How To Publish a Book, Part One (The Writing)

The question I most often get asked about my book, Kilimanjaro Diaries, is how long it took to write it.

It’s not so easy to answer, because I started out with a collection of blog posts I’d written right in the aftermath of climbing Kili. That was in September of 2012. In late July 2013, I started with the book in earnest. Originally, I thought it would just be a matter of organizing my blog posts in the right order and adding chapter headings. It seemed easy enough. I had a week at the beach in front of me, without an internet connection, and in my mind I saw the finished book tantalizingly close.

But nothing like that is ever easy. I did make quite some progress that week, far from Facebook and emails, but the scope of the project was so much bigger than I’d originally thought. Which was a good thing or I might not have started. I worked through August, September, and October, hired an editor and cover designer in November, waited for Christmas and all the holidays to pass throughout December and half of January, implemented all the changes throughout February and early March, and then published the Kindle edition on March 26, 2014. That’s about eight months, or seven if you take out Christmas.

Seems like a long time, the better part of a year really, but considering I started with this short scribble, I say that’s not too bad:

Bookdraft

 

Here is what it says, in case you can’t read my handwriting (I hardly could):

 

Kilimanjaro

Prologue

[Insert Date 2009:] It’s a windy, cold day in Overland Park, Kansas. I’m sitting at my computer… shock @ kidnapping… decide to Google more promising travel fare…

Part I: The Planning

Part II: Diary – The Climb

Epilogue

Even though it’s a very rough draft, to say the least, that is exactly the structure of my book. I cannot tell you how important this skimpy little paper has been for the overall success of my book. (By the way, in case you’re wondering, what I meant by “kidnapping” is really just crime, like car break-ins and such; kidnappings are not very common in South Africa. I just thought I’d mention that here.)

Eight months later, here is what the finished product looks like, about 250 pages long in its paperback form (which will be out shortly):

.

Cover final medium

 

The key to writing a book, above all else, is to keep going. It takes a lot of effort to actually sit down and start writing. There is always something else that needs doing, and the longer you wait, the more your book recedes into the background, yielding ground to more pressing needs like laundry, groceries, and birthday parties. If you sit down to write every single morning, on the other hand, even if it’s just for half an hour, the book stays fresh on your mind and continues to progress at a steady clip. And the more you write – even if it’s just blog posts not related to your book – the better the words flow.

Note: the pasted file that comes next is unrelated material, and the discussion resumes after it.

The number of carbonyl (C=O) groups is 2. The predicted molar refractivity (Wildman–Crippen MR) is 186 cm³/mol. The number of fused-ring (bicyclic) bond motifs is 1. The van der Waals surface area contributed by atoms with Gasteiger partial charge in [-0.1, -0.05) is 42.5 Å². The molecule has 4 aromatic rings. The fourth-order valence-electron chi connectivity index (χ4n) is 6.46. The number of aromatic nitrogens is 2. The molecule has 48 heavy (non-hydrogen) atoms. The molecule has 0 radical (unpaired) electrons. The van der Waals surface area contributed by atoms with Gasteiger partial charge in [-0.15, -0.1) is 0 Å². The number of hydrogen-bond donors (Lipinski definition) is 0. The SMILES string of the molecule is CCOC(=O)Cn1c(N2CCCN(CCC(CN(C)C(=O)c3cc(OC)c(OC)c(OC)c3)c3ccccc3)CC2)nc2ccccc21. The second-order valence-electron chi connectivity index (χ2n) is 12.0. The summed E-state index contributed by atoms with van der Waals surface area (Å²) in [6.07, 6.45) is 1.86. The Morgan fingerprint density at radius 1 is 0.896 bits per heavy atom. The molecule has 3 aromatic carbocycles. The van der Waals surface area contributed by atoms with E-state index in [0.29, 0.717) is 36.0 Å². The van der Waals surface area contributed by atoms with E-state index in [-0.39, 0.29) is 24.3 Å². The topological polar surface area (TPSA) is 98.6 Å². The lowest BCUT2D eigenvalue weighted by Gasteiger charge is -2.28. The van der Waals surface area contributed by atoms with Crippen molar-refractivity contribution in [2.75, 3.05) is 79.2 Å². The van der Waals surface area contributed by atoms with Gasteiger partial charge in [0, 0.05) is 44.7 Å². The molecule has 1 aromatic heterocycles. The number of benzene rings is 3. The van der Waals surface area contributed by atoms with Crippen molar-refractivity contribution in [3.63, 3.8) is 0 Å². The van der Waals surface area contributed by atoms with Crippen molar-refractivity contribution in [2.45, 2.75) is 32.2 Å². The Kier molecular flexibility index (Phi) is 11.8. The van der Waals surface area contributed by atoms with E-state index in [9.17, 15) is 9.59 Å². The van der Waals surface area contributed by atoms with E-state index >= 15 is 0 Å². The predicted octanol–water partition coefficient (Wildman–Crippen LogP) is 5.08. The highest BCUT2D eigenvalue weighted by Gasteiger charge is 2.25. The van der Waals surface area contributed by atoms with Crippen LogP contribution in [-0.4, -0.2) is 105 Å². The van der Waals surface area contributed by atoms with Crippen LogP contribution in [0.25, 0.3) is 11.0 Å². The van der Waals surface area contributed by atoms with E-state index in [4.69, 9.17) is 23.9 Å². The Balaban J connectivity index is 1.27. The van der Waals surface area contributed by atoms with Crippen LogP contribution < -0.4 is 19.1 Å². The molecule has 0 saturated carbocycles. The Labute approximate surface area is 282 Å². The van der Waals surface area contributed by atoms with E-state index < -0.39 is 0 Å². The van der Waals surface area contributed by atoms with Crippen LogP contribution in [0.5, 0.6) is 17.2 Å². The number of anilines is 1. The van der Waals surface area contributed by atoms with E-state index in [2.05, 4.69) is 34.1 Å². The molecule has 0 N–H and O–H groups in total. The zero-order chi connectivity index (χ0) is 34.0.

Here’s to the next one and that it may only take three months.

Stay tuned for Part Two of this blog post, in which I’ll divulge some secrets of Kindle Publishing, Smashwords, and everything else that’s needed to actually publish your book.

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This post is part of the series “How to Publish a Book”. See the entire series:

4 comments

  1. “The key to writing a book, above all else, is to keep going.” I wrote these words on a post-it and stuck it to my laptop. Starting to write a book is like, well, starting to climb Mount Kilimanjaro: it’s awfully overwhelming if you’re standing at the bottom looking up. But getting some momentum going and doing a little bit each day — pole, pole — that’s the secret. Or so I hope. I’ll let you know when I reach the summit.

    • Please do let me know! And you’re absolutely right. The one reason I loved my Kili adventure so much is that it was so full of metaphors for life. Pole Pole works for just about anything you attempt that has any difficulty or longevity attached to it. Cut the task into bite size (or, in the even, step-size) pieces, and finish each of those pieces until you’ve strung them all together into a lovely string of accomplishments.I should also mention that writing a book has another similarity with climbing Kili – the last bit is the hardest. Because there is so much left to do, and, if you have a deadline, such little time to do it in.

  2. Hi there! I’ve nominated you for a Liebster award. I got nominated recently, went through the whole exercise myself and now, I have nominated you. Check out what I said about the award on my blog and do a bit of Google research to find out more. (Please don’t shake your fist at me too much!)

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